New Technology File System
Now that I’ve covered FAT16 and FAT32 both in excruciating detail, let’s turn our attention to NTFS, the proprietary file system for WinNT. While FAT32 was a decent system, it lacked some of the more advanced features that many businesses need to run a network. Chief among them are file level security, encryption, event logging, error recovery and compression. NTFS (5.0) provides all of these features in a nicely optimized package.
The feature that NT is probably best known for is its file level security. With NTFS permissions, you can control which users have what kind of access to which files. This is a stark contrast to the “security” in Windows 9x, where the system policy editor affords the only measure of protection. Once a knowledgeable user gets past the policy protections, which is only skin deep (or interface deep), every file on the system is his for the taking. In Windows NT, even if you get past the interface lockouts, you’ll still have a hell of a time accessing other people’s files, because they are locked at the file level.
Before I discuss how to set file permissions, we need to take a step back and look quickly at how permissions in general work on Windows NT. Windows NT’s security model is an entire topic onto itself. So I will not cover it in detail here. However, a general overview will prove beneficial.
With Windows NT, you can assign security at two different levels – on a per user basis, and on a group basis. So, if there is a user called Jane who belongs to the Marketing User Group, you can affect Jane’s access permissions by either assigning permissions to her account, or to her group. So what happens if Jane’s group has Modify Access to a document, but Jane is only assigned Read Access? Surprising enough, the least restrictive of the two permission sets takes precedence, in this case, the Modify Access. The one glaring exception is the No Access permission. If a No Access permission is assigned at any level, the user has no access, regardless if any other permissions assigned. So if the Marketing Group is assigned No Access, Jane would have no access even if her account is assigned Full Control.
So there you have it, NT file level security at a glance. There is so much more to it, but as this is an intro article, a more in-depth exploration of NT file security seems more appropriate in a separate article. With that said, let’s take a look at some of the other features of NTFS.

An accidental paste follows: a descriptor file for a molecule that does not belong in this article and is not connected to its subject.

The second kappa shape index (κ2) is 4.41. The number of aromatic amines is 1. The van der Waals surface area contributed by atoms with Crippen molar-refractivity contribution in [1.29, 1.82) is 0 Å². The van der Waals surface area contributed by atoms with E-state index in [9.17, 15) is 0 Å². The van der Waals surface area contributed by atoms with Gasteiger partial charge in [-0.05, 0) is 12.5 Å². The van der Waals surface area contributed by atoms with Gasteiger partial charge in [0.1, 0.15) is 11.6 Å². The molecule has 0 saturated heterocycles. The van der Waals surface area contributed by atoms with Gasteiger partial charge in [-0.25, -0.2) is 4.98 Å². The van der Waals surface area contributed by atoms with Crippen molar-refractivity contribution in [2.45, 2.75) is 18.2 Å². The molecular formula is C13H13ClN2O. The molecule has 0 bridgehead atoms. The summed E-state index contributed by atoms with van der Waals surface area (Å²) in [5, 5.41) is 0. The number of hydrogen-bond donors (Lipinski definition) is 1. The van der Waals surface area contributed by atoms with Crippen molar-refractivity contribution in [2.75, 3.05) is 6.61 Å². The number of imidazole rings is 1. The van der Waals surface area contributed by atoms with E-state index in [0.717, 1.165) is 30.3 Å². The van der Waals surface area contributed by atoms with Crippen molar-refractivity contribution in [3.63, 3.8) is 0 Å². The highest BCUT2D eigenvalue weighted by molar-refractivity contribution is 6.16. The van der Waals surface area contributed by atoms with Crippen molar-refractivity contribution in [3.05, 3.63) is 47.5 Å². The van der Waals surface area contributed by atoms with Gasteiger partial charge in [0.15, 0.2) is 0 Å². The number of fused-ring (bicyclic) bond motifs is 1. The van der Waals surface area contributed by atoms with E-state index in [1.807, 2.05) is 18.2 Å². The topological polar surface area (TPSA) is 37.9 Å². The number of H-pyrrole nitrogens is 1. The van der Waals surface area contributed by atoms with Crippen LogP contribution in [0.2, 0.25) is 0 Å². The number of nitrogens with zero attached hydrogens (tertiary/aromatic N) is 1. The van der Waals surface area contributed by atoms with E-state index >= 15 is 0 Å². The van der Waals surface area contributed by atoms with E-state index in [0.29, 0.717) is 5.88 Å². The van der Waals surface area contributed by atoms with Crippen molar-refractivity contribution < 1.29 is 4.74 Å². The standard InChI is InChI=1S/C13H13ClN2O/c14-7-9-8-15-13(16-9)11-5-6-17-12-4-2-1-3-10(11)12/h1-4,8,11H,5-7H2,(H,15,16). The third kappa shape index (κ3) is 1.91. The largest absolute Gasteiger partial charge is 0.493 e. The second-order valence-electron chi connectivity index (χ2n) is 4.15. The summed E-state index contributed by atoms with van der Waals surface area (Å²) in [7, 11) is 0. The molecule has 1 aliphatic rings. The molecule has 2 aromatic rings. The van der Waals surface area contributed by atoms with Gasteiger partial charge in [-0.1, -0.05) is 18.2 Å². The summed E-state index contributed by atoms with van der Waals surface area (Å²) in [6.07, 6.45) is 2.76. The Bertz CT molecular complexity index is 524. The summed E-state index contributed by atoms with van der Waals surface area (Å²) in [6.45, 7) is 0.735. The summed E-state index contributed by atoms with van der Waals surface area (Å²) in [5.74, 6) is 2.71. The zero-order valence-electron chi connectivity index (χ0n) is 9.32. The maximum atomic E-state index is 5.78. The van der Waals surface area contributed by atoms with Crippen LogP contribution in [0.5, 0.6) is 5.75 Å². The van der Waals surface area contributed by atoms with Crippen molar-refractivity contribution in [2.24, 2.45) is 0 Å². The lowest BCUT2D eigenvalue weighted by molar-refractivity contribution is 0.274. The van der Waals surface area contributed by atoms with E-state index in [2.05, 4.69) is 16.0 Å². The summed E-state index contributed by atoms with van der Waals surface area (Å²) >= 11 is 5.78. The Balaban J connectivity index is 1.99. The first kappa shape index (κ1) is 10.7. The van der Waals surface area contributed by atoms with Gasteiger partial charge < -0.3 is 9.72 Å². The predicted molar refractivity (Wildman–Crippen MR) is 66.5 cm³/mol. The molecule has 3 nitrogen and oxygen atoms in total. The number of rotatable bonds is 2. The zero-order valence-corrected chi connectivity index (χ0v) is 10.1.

Another useful feature is compression. It works transparently (like DriveSpace), and can be assigned to individual files (unlike DriveSpace). To turn on compression for a file, right-click on it and choose Properties. From the Properties menu, you can check the Compressed attribute. The same can be done on a directory.
But what is even more useful is the encrypted file system (EFS) included in NTFS 5.0. With EFS, you can actually encrypt a file, rather than just protect it via permissions. This is a long overdue feature since there are other operating systems on the market which will read files on an NTFS volume while bypassing the NT security. BeOS is one example, one which I have used. Various flavors of Linux might also provide similar functionality, though I have yet to personally encounter one. However, if a file is encrypted, then such dangers are drastically mitigated. NT5’s EFS is a system level service, which means it runs even when all users are logged off. This also prevents hackers from easily disabling the program, as is the case with user mode encryption programs. Moreover, the encryption system works transparently with respect to the user. What that means is that if a user has permissions to decrypt the file, then when the file is being accessed, it will be decrypted seamlessly, without any user intervention. On the other hand, if the user does not have appropriate access, then an “Access Denied” error will pop up.
In principle, EFS works on a public/private key system (via CryptoAPI if you are interested). When a file is encrypted, a file encryption key (FEK) is automatically generated. That randomly generated FEK is used to encrypt the file(or folder). The FEK is then, itself, encrypted using the user’s public key. A list of encrypted FEKs is stored as a part of the file content. When the user tries to access the file, the system will attempt to decrypt the FEK with the user’s private key. If it succeeds, then the decrypted FEK is then used to decrypt the actual file. However, if a file is copied to a non-NTFS partition, then a plaintext version of the file is created.
To activate encryption, simply right-click on a folder and choose Properties from the popup. Then simply check the Encrypt checkbox. By default, Windows Explorer will only allow folders to be encrypted (which is the recommended method). However, the command CIPHER can be used to encrypt on a per file basis. To encrypt:
CIPHER /e myfile.txt
CIPHER /d myfile.txt
The other nice thing about EFS is that it offers a data recovery mechanism. A data recovery agent is automatically configured. In a Windows 2000 domain, that defaults to the domain admin. The assigned security agent could then decrypt any file that is under his scope. It is important to note that when recovery occurs, only the file’s FEK is revealed, and NOT the user’s public key. This way, it prevents the security agent from accessing files that are not under his scope. As always, the domain admin will have the power to delegate security recovery rights to other user groups as to provide both flexibility and redundancy.